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Please welcome our guest blogger, author Janet Wong! Chinese New Year 2016 is coming up on February 8th, so we asked Janet to share her Lunar New Year family traditions. If you want to learn more, Janet has listed resources including books, videos and links at the bottom.
Ice Cubes at the Door: A Survey of Lunar New Year Traditions
I grew up celebrating the lunar new year mainly with the Chinese traditions of my father and his parents—firecrackers at midnight, the Chinatown parade, red envelopes, eating fish for wealth and lo hon jai, the monk’s noodle dish made with 18 different vegetables, for health. What I remember most, though, was our whole family frantically cleaning the house the evening before, to get rid of all the dirt and bad luck of the past year and make room for good luck in the new year. This illustration by Yangsook Choi from our book This Next New Year perfectly captures the frenzy:
My mother is Korean so she cooked duk gook soup for us on New Year’s morning, a light broth with rice noodle disks in it. I didn’t know about other traditional celebrations from her childhood in a small village in Korea until I was an adult. I suspect she was withholding those traditions in part because she didn’t want me to beg for new clothes or to whine about wanting to go house-to-house on Lunar New Year, knocking on the doors of the elderly and bowing down for money. This poem by Linda Sue Park, from The Poetry Friday Anthology for Celebrations, shares the joy of that tradition minus the door-to-door aspect; done only with grandparents, it is a much more practical approach for the 21st century.
What lunar new year traditions do you celebrate—or what lunar new year traditions would you like to try? Recently I learned that the Tibetan Losar, the Mongolian Tsagaan Sar, and the Vietnamese Tết occur at the same time as the Chinese and Korean lunar new year holidays. If you have experienced these celebrations, please tell us more about them in the comments!
What little I know about Losar: On Tibetan Lunar New Year’s Eve, people drink a bowl of soup that contains a bread ball filled with chilies, salt, thread, wool, rice, coal, glass, or small prickly balls (yikes!). The contents of your dough ball are supposed to tell you something about yourself. I can picture this tradition as being a fun conversation starter at our house, as long as the dough ball contents—and our comments on them—were chosen very carefully. My mother would be thrilled, I’m sure, to find her favorite chilies in her dough ball; we’d just have to make sure no one mentions that chilies are supposedly an “unhappy object” indicating that you talk too much or have too sharp a tongue.
About Tsagaan Sar: The house is cleaned during the day on the Mongolian Lunar New Year’s Eve, and in the evening, families relax with a meal and card games. Winners know they’ll be lucky all year long. Three pieces of ice are placed outside the door so that the horse of the goddess Palden Lhamo can have a drink. The morning of Tsagaan Sar, a cup of milk tea is thrown in all directions. This reminds me a little of what my aunt, who grew up in Thailand, once told me about throwing water or baby powder during the Thai New Year, Songkran, in April (a tradition also observed during the Cambodian/Khmer New Year, Chaul Chnam Thmey, also in April).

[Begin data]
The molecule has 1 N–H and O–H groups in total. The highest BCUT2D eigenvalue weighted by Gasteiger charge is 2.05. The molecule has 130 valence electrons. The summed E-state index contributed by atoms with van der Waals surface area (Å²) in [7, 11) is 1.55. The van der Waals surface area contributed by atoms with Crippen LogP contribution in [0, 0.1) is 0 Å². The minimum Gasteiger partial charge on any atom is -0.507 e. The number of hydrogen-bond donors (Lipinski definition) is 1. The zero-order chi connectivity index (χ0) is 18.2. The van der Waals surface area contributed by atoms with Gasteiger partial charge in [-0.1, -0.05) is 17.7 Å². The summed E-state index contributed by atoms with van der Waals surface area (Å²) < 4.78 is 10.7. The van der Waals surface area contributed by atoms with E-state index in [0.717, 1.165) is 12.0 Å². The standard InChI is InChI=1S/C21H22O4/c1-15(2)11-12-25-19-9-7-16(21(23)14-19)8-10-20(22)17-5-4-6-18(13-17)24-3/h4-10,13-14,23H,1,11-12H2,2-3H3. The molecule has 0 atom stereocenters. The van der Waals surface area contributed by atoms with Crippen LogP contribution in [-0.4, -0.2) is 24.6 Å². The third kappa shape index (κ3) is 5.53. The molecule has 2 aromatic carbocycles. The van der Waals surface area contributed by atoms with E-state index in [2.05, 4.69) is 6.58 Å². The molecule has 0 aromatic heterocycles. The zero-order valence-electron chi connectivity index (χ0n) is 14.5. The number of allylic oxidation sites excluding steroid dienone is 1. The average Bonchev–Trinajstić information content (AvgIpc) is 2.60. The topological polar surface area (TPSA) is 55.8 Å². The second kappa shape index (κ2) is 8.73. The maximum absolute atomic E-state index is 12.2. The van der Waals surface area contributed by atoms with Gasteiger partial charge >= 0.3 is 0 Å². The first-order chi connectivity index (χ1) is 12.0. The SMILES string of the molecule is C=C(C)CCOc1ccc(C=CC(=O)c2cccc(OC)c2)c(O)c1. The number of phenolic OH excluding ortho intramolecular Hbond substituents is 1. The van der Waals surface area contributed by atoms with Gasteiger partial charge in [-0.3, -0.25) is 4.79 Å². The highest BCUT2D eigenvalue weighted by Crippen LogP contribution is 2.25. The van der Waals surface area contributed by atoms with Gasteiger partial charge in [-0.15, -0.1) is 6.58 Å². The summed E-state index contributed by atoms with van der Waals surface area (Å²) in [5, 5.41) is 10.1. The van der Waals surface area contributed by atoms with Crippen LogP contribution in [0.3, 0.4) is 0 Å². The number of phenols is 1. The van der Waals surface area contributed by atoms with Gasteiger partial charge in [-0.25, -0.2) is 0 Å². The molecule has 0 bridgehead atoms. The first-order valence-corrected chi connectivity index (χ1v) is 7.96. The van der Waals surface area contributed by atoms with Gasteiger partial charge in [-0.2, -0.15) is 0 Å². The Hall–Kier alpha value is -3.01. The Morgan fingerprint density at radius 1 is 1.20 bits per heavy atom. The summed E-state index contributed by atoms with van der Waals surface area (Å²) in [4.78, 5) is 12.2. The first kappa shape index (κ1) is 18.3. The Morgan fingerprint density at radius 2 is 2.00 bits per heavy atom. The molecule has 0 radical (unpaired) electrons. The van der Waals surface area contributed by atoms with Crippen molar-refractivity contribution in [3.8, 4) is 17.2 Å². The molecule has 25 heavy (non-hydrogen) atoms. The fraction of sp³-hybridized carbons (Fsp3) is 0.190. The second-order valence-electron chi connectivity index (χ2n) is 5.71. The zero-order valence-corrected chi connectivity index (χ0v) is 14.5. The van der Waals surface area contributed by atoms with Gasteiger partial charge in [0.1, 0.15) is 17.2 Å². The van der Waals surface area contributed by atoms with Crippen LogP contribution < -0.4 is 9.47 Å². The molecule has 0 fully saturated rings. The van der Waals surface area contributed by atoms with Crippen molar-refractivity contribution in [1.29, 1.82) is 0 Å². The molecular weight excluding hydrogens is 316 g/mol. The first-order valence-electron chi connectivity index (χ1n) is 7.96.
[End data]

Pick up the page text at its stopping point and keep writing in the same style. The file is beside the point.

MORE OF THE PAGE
The Vietnamese New Year, or Tết, celebration is very similar to Chinese New Year, with housecleaning and red envelopes. One element of the celebration that I love is the cây nêu, an artificial tree made with a bamboo pole. Families decorate the tree with red paper, good luck charms, bells, and origami fish and then place it in the front yard on the first day of Tết to protect the house. New year festivities come to a close at the end of the week when the tree is taken down.
What do these Lunar New Year celebrations have in common for those of us who live in parts of the world that consider January 1 the official new year? This: each year between mid-January and mid-February, the Lunar New Year appears just as we have failed to stick to our resolutions. The lunar new year forgives our lazy post-holiday daze and gives us a fresh start—another chance to make those resolutions happen.
We will enter the Year of the Monkey on February 8, 2016. Rise to the challenge! Inspire yourself, nudge your colleagues, and encourage your children to come up with some new goals. Think big! Here’s a “power poem” to help you reach, stretch, and STRIVE!
The Year of the Monkey
by Janet Wong
The Year of the Monkey
holds our goals so high
they might seem out of range.
It’s up to us to change
that way of thinking—
reach, stretch, strive!
Shout it: REACH!
Time to bring our dreams
Janet Wong is the author of This Next New Year (illustrated by Yangsook Choi), available in three editions: an English-only edition, a Chinese bilingual edition, and a Korean bilingual edition. Wong lives in Princeton, NJ in a house that is going to be super-clean and ready for good luck to come pouring in on February 8th!
Books about the Lunar New Year:
This Next New Year by Janet Wong, illustrated by Yangsook Choi (2000, Farrar, Straus & Giroux; reprinted in its original English version plus Chinese bilingual and Korean bilingual versions in 2014)
“New Year Cheer” by Linda Sue Park, from The Poetry Friday Anthology for Celebrations by Sylvia Vardell and Janet Wong (2014, Pomelo Books)
These web resources will give you a start on your lunar new year celebration research: